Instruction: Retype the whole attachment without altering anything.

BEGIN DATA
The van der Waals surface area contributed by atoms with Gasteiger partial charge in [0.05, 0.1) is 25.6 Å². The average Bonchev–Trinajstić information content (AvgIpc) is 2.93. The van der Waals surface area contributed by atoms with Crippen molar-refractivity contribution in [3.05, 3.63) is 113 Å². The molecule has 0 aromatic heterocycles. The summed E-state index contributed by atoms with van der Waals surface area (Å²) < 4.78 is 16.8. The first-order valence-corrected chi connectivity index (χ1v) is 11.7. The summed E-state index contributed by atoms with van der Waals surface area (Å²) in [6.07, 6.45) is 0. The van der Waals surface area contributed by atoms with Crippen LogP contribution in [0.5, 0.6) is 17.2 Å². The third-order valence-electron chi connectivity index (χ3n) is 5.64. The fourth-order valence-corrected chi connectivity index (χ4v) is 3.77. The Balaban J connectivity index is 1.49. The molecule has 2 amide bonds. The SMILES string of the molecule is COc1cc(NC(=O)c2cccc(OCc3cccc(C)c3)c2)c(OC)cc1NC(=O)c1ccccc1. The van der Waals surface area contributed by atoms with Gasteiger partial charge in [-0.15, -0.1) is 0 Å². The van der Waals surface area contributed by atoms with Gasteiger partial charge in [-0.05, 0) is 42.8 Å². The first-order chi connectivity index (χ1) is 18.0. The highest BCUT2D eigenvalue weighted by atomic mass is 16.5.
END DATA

The van der Waals surface area contributed by atoms with Gasteiger partial charge in [0.05, 0.1) is 25.6 Å². The average Bonchev–Trinajstić information content (AvgIpc) is 2.93. The van der Waals surface area contributed by atoms with Crippen molar-refractivity contribution in [3.05, 3.63) is 113 Å². The molecule has 0 aromatic heterocycles. The summed E-state index contributed by atoms with van der Waals surface area (Å²) < 4.78 is 16.8. The first-order valence-corrected chi connectivity index (χ1v) is 11.7. The summed E-state index contributed by atoms with van der Waals surface area (Å²) in [6.07, 6.45) is 0. The van der Waals surface area contributed by atoms with Crippen LogP contribution in [0.5, 0.6) is 17.2 Å². The third-order valence-electron chi connectivity index (χ3n) is 5.64. The fourth-order valence-corrected chi connectivity index (χ4v) is 3.77. The Balaban J connectivity index is 1.49. The molecule has 2 amide bonds. The SMILES string of the molecule is COc1cc(NC(=O)c2cccc(OCc3cccc(C)c3)c2)c(OC)cc1NC(=O)c1ccccc1. The van der Waals surface area contributed by atoms with Gasteiger partial charge in [-0.15, -0.1) is 0 Å². The van der Waals surface area contributed by atoms with Gasteiger partial charge in [-0.05, 0) is 42.8 Å². The first-order chi connectivity index (χ1) is 18.0. The highest BCUT2D eigenvalue weighted by atomic mass is 16.5.